A radical conception of stewardship lies at the heart of Chrysostom’s preaching against the “great landowners and courtiers” of his day. To be clear, he never claims that wealth itself is evil. Indeed, he explicitly rejects that perspective: “neither is wealth an evil, but the having made a bad use of wealth….” Indeed, canon 12 of the Council of Sardica in 343, even made provision for bishops to visit and manage estates they owned, in order that from their fruits they may “help the poor” and so that “their private affairs will suffer no loss from their absence.”

Rather, what bothers Chrysostom, and what may be radical even to us today, is the mistaken idea that the more someone gives the greater good they have done. If that were true, then moral worth could be measured in money, and those with the most to give could be the most righteous. But where then would be the virtue of the poor? Where would be the widow’s mite (Mark 12:41-44)? Rather, as St. Symeon the New Theologian put it, echoing Chrysostom seven centuries later, we should all imagine God saying to us, “By what possessions of yours do you claim that you give alms to your brethren, and through them to Me? I have given you all these things, not to you alone, but to all men in common.” Just as in many of our Lord’s parables, we should consider ourselves mere stewards of what ultimately belongs to God, confessing as Jesus bids us, “We are unprofitable servants. We have [only] done what was our duty to do” (Luke 17:10). In so doing, like Schindler we would never believe our service to the needy could be “enough,” instead making such service a way of life.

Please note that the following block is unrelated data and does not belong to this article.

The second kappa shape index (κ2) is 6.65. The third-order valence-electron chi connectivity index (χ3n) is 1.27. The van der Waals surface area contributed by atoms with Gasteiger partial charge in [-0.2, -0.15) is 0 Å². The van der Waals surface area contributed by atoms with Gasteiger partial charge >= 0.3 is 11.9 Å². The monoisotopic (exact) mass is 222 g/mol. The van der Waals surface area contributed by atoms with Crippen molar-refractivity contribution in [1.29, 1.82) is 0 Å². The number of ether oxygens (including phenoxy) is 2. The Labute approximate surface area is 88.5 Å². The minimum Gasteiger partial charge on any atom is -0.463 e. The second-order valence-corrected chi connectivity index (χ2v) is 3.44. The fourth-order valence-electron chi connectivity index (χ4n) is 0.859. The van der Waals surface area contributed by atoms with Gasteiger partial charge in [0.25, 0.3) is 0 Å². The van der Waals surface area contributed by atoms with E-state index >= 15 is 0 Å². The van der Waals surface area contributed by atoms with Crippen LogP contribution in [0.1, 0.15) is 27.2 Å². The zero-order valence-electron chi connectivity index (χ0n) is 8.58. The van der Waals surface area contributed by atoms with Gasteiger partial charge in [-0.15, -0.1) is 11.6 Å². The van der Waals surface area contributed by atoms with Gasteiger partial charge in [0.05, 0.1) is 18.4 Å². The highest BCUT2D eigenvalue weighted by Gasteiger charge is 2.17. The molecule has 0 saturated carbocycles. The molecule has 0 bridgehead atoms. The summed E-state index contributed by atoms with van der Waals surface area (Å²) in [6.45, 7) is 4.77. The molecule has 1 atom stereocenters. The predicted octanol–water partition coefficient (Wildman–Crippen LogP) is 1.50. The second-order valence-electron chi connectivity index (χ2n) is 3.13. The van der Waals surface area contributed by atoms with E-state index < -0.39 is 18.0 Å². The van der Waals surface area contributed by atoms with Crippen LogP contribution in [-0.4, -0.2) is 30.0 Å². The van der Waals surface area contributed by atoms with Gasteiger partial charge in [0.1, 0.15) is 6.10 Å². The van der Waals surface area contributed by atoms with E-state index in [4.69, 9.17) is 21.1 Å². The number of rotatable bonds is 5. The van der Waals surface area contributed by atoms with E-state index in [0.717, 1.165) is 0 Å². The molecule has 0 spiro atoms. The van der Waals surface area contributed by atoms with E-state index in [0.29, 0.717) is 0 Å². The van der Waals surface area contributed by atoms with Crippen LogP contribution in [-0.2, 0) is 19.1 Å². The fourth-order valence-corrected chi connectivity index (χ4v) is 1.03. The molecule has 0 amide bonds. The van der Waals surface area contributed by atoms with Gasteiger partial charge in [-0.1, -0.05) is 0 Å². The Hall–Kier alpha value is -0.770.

Based on this teaching, one might expect that a Christian empire must have meant a radical restructuring of the entire economic system of the time. The reality is “yes and no,” but mostly no. Brown records that “many of the regions of the empire of ‘New Rome’ were characterized by marked agrarian growth and by increased commercial interchange,” to the point that historian Evelyn Patlagean notes the medieval Byzantine economy by the eleventh century depended in part upon expansive trade with Italians, Russians, Jews, Muslims, and others.